Home-Office Deduction

The home office deduction still exists for self-employed folks for whom their home is their principal place of business and, in most cases, the designated space is used regularly and exclusively for their business.6

Retirement Plans

If self-employed taxpayers save for retirement with an individual 401(k) plan, simplified employee pension (SEP) or other type of qualified plan, contributions may be deductible and earnings have the opportunity to grow tax-deferred until withdrawn.7

Office Supplies

Standard business expenses such as office supplies are generally deductible.8


Supplies that have a lifespan of more than one year — such as a computer — may be deducted as a depreciated capital expense even if used in the business owner’s personal life. The new tax law increased the depreciation rate from 50 to 100 percent on equipment bought and placed into service after Sept. 27, 2017. You can learn more about this deduction via IRS Publication 946, “How to Depreciate Property.”9

Educational Expenses

If you take classes, attend workshops or seminars, pay dues to join a professional organization, or even purchase books and periodicals to help you learn about your business, these expenses may be deductible.10

1 Jan. 19, 2018. “Top 15 Tax Deductions For The Self-Employed.” Accessed May 29, 2018.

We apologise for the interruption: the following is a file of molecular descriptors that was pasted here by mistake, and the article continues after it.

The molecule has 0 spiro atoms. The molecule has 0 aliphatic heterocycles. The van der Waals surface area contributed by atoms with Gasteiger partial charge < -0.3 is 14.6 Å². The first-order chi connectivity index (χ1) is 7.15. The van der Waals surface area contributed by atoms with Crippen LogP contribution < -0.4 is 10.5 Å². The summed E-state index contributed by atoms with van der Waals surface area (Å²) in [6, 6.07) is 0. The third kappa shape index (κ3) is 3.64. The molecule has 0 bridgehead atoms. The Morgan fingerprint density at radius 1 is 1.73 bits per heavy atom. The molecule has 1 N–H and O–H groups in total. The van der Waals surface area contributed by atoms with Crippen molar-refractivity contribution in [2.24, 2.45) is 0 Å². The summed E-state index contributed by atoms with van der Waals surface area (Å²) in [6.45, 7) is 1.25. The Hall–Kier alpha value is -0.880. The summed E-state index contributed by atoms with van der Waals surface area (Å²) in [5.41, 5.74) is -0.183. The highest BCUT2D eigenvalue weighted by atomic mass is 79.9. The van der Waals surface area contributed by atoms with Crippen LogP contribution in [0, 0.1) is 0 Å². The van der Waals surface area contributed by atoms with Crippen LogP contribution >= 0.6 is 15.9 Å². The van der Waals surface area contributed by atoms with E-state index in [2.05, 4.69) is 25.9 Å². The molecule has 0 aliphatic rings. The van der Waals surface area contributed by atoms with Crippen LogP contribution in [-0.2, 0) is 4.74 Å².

2 Ibid.
3 Accounting Coach. “What is the self-employed person’s FICA tax rate for 2018?” Accessed May 29, 2018.
4 Jan. 19, 2018. “Top 15 Tax Deductions For The Self-Employed.” Accessed May 29, 2018.
5 Ibid.
6 Ibid.
7 Ibid.
8 Ibid.
9 Ibid.
10 Ibid.

Planning Tip

Pass-Through Business Deduction

Small sole-proprietorship business owners, partnerships and S-Corp filers could see a significant change in next year’s tax return. Companies structured to receive pass-through income could benefit from a new deduction, enabling certain small business owners to potentially reduce their taxable income by an additional 20 percent.1

The new rule applies to business owners whose taxable income is:2

  • Less than $157,500 (individuals)
  • Less than $315,000 (married couple)

Above these thresholds, the deduction is phased out for people who own a “service business” (e.g., health, law, accounting, actuarial science, performing arts, consulting, athletics, financial services and brokerage services). The pass-through deduction is not available for service business owners with taxable income above $415,000 (if married) and $207,500 (for singles).3

For nonservice providers above the thresholds, how the deduction is determined (or even if it is available) depends on several different factors.4

1 David Flores Wilson. Investopedia. April 24, 2018. “7 Ways the New Tax Law May Impact You.” Accessed May 29, 2018.
2 Stephen Fishman. NOLO. “The 20% Pass-Through Tax Deduction for Business Owners.” Accessed June 18, 2018.
3 Ibid.
4 Ibid.

The content provided in this newsletter is designed to provide general information on the subjects covered. Neither our firm nor its agents or representatives may give tax advice. Be sure to speak with a qualified professional about your unique situation.